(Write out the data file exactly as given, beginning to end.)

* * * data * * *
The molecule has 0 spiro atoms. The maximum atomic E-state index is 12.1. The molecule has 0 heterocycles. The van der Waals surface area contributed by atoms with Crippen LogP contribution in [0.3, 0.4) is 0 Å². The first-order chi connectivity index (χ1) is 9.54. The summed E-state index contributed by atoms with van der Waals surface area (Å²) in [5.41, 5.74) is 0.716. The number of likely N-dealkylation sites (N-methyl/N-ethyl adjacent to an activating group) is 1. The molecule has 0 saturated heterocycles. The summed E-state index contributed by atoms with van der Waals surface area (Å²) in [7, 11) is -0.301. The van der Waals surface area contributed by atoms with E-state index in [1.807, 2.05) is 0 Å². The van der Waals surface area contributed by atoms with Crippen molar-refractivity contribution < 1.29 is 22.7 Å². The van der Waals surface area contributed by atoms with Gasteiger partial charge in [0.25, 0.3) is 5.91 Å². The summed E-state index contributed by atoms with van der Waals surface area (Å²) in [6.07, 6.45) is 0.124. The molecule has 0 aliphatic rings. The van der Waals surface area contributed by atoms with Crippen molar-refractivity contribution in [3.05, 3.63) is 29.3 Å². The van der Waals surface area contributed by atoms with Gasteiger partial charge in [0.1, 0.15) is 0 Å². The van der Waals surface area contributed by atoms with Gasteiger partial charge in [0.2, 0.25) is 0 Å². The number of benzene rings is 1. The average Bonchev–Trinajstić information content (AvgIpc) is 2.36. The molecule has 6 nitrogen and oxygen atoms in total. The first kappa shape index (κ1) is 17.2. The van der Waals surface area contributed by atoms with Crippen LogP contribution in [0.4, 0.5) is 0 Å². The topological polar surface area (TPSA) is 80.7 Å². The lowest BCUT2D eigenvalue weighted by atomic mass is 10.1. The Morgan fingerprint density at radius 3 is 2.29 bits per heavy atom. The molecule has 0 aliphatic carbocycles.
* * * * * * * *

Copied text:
The molecule has 0 spiro atoms. The maximum atomic E-state index is 12.1. The molecule has 0 heterocycles. The van der Waals surface area contributed by atoms with Crippen LogP contribution in [0.3, 0.4) is 0 Å². The first-order chi connectivity index (χ1) is 9.54. The summed E-state index contributed by atoms with van der Waals surface area (Å²) in [5.41, 5.74) is 0.716. The number of likely N-dealkylation sites (N-methyl/N-ethyl adjacent to an activating group) is 1. The molecule has 0 saturated heterocycles. The summed E-state index contributed by atoms with van der Waals surface area (Å²) in [7, 11) is -0.301. The van der Waals surface area contributed by atoms with E-state index in [1.807, 2.05) is 0 Å². The van der Waals surface area contributed by atoms with Crippen molar-refractivity contribution < 1.29 is 22.7 Å². The van der Waals surface area contributed by atoms with Gasteiger partial charge in [0.25, 0.3) is 5.91 Å². The summed E-state index contributed by atoms with van der Waals surface area (Å²) in [6.07, 6.45) is 0.124. The molecule has 0 aliphatic rings. The van der Waals surface area contributed by atoms with Crippen molar-refractivity contribution in [3.05, 3.63) is 29.3 Å². The van der Waals surface area contributed by atoms with Gasteiger partial charge in [0.1, 0.15) is 0 Å². The van der Waals surface area contributed by atoms with Gasteiger partial charge in [0.2, 0.25) is 0 Å². The number of benzene rings is 1. The average Bonchev–Trinajstić information content (AvgIpc) is 2.36. The molecule has 6 nitrogen and oxygen atoms in total. The first kappa shape index (κ1) is 17.2. The van der Waals surface area contributed by atoms with Crippen LogP contribution in [0.4, 0.5) is 0 Å². The topological polar surface area (TPSA) is 80.7 Å². The lowest BCUT2D eigenvalue weighted by atomic mass is 10.1. The Morgan fingerprint density at radius 3 is 2.29 bits per heavy atom. The molecule has 0 aliphatic carbocycles.